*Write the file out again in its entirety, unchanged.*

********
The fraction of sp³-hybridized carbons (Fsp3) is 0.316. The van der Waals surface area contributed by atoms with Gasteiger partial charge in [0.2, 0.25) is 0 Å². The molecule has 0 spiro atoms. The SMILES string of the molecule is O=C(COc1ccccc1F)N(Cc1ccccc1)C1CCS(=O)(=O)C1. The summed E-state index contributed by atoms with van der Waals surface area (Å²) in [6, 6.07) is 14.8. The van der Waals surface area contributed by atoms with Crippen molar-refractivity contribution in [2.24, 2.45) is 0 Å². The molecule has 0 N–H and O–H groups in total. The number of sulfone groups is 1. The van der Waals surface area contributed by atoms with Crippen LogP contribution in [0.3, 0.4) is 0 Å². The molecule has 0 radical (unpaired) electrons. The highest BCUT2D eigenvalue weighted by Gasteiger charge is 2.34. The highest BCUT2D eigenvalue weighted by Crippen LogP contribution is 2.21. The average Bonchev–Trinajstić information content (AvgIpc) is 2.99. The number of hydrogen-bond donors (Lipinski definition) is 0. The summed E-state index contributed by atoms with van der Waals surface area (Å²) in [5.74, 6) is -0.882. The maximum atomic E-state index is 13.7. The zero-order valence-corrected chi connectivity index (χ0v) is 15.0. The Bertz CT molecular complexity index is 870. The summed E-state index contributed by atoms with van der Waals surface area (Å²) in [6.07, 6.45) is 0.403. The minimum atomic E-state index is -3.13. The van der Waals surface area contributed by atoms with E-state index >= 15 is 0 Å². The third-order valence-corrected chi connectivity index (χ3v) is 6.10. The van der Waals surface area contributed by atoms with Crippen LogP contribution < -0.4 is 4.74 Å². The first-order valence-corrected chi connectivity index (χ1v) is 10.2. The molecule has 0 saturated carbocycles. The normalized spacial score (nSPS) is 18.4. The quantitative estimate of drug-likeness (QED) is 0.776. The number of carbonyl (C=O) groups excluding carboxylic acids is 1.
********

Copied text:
The fraction of sp³-hybridized carbons (Fsp3) is 0.316. The van der Waals surface area contributed by atoms with Gasteiger partial charge in [0.2, 0.25) is 0 Å². The molecule has 0 spiro atoms. The SMILES string of the molecule is O=C(COc1ccccc1F)N(Cc1ccccc1)C1CCS(=O)(=O)C1. The summed E-state index contributed by atoms with van der Waals surface area (Å²) in [6, 6.07) is 14.8. The van der Waals surface area contributed by atoms with Crippen molar-refractivity contribution in [2.24, 2.45) is 0 Å². The molecule has 0 N–H and O–H groups in total. The number of sulfone groups is 1. The van der Waals surface area contributed by atoms with Crippen LogP contribution in [0.3, 0.4) is 0 Å². The molecule has 0 radical (unpaired) electrons. The highest BCUT2D eigenvalue weighted by Gasteiger charge is 2.34. The highest BCUT2D eigenvalue weighted by Crippen LogP contribution is 2.21. The average Bonchev–Trinajstić information content (AvgIpc) is 2.99. The number of hydrogen-bond donors (Lipinski definition) is 0. The summed E-state index contributed by atoms with van der Waals surface area (Å²) in [5.74, 6) is -0.882. The maximum atomic E-state index is 13.7. The zero-order valence-corrected chi connectivity index (χ0v) is 15.0. The Bertz CT molecular complexity index is 870. The summed E-state index contributed by atoms with van der Waals surface area (Å²) in [6.07, 6.45) is 0.403. The minimum atomic E-state index is -3.13. The van der Waals surface area contributed by atoms with E-state index >= 15 is 0 Å². The third-order valence-corrected chi connectivity index (χ3v) is 6.10. The van der Waals surface area contributed by atoms with Crippen LogP contribution < -0.4 is 4.74 Å². The first-order valence-corrected chi connectivity index (χ1v) is 10.2. The molecule has 0 saturated carbocycles. The normalized spacial score (nSPS) is 18.4. The quantitative estimate of drug-likeness (QED) is 0.776. The number of carbonyl (C=O) groups excluding carboxylic acids is 1.